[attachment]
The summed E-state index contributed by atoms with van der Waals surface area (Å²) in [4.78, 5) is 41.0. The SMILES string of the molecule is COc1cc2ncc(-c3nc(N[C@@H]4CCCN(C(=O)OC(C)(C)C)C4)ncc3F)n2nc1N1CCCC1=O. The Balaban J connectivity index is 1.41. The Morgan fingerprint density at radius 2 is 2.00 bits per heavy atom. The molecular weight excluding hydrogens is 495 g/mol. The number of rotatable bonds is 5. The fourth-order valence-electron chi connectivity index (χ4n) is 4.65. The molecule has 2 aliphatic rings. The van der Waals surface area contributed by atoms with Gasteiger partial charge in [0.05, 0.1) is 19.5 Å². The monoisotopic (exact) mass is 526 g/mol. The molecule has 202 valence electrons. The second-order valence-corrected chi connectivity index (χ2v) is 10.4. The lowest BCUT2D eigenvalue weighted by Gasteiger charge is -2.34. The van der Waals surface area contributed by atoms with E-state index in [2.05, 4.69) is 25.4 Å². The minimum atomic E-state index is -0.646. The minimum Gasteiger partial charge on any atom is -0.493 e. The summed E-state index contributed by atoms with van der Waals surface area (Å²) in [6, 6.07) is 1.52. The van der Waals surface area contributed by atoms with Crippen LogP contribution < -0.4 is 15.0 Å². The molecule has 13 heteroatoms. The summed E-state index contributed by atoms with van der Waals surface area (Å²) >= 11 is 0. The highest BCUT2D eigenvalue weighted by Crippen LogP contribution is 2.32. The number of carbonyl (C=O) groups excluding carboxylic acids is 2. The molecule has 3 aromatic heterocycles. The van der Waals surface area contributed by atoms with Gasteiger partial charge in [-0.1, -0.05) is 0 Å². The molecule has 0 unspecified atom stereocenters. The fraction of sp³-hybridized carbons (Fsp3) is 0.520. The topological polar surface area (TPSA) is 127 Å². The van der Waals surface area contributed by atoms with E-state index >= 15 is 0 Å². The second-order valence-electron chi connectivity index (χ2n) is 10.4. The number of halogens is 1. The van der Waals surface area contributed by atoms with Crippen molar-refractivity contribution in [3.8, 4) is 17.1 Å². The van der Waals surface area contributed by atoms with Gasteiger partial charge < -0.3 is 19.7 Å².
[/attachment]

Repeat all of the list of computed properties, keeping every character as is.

The summed E-state index contributed by atoms with van der Waals surface area (Å²) in [4.78, 5) is 41.0. The SMILES string of the molecule is COc1cc2ncc(-c3nc(N[C@@H]4CCCN(C(=O)OC(C)(C)C)C4)ncc3F)n2nc1N1CCCC1=O. The Balaban J connectivity index is 1.41. The Morgan fingerprint density at radius 2 is 2.00 bits per heavy atom. The molecular weight excluding hydrogens is 495 g/mol. The number of rotatable bonds is 5. The fourth-order valence-electron chi connectivity index (χ4n) is 4.65. The molecule has 2 aliphatic rings. The van der Waals surface area contributed by atoms with Gasteiger partial charge in [0.05, 0.1) is 19.5 Å². The monoisotopic (exact) mass is 526 g/mol. The molecule has 202 valence electrons. The second-order valence-corrected chi connectivity index (χ2v) is 10.4. The lowest BCUT2D eigenvalue weighted by Gasteiger charge is -2.34. The van der Waals surface area contributed by atoms with E-state index in [2.05, 4.69) is 25.4 Å². The minimum atomic E-state index is -0.646. The minimum Gasteiger partial charge on any atom is -0.493 e. The summed E-state index contributed by atoms with van der Waals surface area (Å²) in [6, 6.07) is 1.52. The van der Waals surface area contributed by atoms with Crippen LogP contribution < -0.4 is 15.0 Å². The molecule has 13 heteroatoms. The summed E-state index contributed by atoms with van der Waals surface area (Å²) >= 11 is 0. The highest BCUT2D eigenvalue weighted by Crippen LogP contribution is 2.32. The number of carbonyl (C=O) groups excluding carboxylic acids is 2. The molecule has 3 aromatic heterocycles. The van der Waals surface area contributed by atoms with Gasteiger partial charge in [-0.1, -0.05) is 0 Å². The molecule has 0 unspecified atom stereocenters. The fraction of sp³-hybridized carbons (Fsp3) is 0.520. The topological polar surface area (TPSA) is 127 Å². The van der Waals surface area contributed by atoms with E-state index >= 15 is 0 Å². The second-order valence-electron chi connectivity index (χ2n) is 10.4. The number of halogens is 1. The van der Waals surface area contributed by atoms with Crippen molar-refractivity contribution in [3.8, 4) is 17.1 Å². The van der Waals surface area contributed by atoms with Gasteiger partial charge < -0.3 is 19.7 Å².